One of the criticisms repeated against Columbia is that the label didn’t know what to do with Aretha—or, worse, that it tried to fit her into a prescribed role that obviously didn’t suit her. In 1960, however, big-band jazz was the prominent and profitable style—especially at Columbia, which was also home to Percy Faith, Robert Goulet and Andy Williams. Aretha, however, was surprisingly good in this setting, and she got better during her tenure with the label. In that regard, Take a Look depicts the Artist as a Young Woman; it’s a coming-of-age story that recounts the maturation of one of the best vocalists of the pop era. If she is somewhat unformed on her first album (especially on the disturbing “Rough Lover,” which misspells R-E-S-P-E-C-T), Aretha cherrypicks mannerisms from her forebears to broaden her interpretive range. You can hear the gleeful cadences of Ella Fitzgerald in her cover of “Ac-cent-tchu-ate the Positive” and even “Zing! Went the Strings of My Heart,” and Aretha mimics the smoky delivery of Billie Holliday on her cover of “God Bless the Child.”
Ironically, it’s on Unforgettable (1964), a tribute to the late singer Dinah Washington, that Aretha finally comes into her own as an artist, putting her indelible touch on songs like Hank Williams’ “Cold, Cold Heart” and “Soulville.” Aretha doesn’t imitate Washington on these songs, although her influence is obvious. Ultimately, the album is less a tribute than a coup, as Aretha claims the songs as her own. As Take a Look progresses, she not only settles into an identifiable and unique vocal style, but the songs speed up, the arrangements pare down. Runnin’ Out of Fools (1964) and Yeah!!! In Person with Her Quartet (1965) are looser, funkier, freer. “These were liberating records,” writes Daphne A. Brooks in the liners, “this was liberation music.” The roots of her earth-shaking Atlantic soul records can be traced to these sessions: to the seismically demonstrative verses of “Every Little Bit Hurts,” to the monumental recrimination of “Runnin’ Out of Fools,” to the radical questioning of “If I Had a Hammer.” Hers is far and away the best and most commanding cover of that hoary dissent.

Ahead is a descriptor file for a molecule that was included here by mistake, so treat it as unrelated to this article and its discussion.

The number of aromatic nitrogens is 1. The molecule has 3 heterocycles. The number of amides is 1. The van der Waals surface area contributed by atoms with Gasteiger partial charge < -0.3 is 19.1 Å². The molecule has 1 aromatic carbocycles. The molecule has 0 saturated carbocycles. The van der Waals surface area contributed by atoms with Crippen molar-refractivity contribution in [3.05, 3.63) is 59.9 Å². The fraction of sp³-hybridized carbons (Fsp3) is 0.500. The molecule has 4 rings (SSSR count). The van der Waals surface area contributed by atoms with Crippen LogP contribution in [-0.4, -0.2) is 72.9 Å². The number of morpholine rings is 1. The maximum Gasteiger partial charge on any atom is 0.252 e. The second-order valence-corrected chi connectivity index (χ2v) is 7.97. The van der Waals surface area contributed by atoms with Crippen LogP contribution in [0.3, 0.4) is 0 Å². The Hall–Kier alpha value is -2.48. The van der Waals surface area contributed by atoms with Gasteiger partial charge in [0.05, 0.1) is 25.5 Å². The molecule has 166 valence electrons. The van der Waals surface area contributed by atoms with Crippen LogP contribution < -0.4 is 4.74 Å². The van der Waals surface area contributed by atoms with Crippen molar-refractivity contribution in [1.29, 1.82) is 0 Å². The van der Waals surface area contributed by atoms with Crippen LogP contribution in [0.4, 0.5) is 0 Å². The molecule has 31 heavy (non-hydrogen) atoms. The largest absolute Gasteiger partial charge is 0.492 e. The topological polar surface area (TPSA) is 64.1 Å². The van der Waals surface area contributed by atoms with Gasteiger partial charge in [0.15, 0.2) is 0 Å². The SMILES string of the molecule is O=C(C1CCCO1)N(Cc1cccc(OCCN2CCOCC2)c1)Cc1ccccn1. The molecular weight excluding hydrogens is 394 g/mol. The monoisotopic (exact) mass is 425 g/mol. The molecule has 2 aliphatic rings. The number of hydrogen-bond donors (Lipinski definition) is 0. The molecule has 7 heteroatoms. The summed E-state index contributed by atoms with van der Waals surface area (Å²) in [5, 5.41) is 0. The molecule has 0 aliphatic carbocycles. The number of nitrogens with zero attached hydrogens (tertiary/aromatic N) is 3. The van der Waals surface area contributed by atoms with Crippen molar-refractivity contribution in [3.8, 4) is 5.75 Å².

Take a Look doesn’t portray Aretha as the Queen in Waiting (a popular phrase for describing these years and the title of one of the new discs in this set). On these discs, she’s the Queen Becoming. At first, despite her incredible poise, she doesn’t necessarily sound destined for the throne, but by the final songs, her reign seems inevitable. Who knows what would have happened if she had re-signed with Columbia instead of with the more adventurous Atlantic? She might not have gone to Muscle Shoals, might not have become the “Natural Woman,” might not have reconsidered gospel on Amazing Grace, but it’s likely she would have continued this upward trajectory in ability and popularity. To its considerable credit, Take a Look never comes across as merely commemorative or revisionist. Rather, it has a distinctly celebratory tone to match the music. It’s tempting to hear these recordings in light of what Aretha would later accomplish, but for all their historical and biographical weight, these songs are amazing and very often moving in their own right.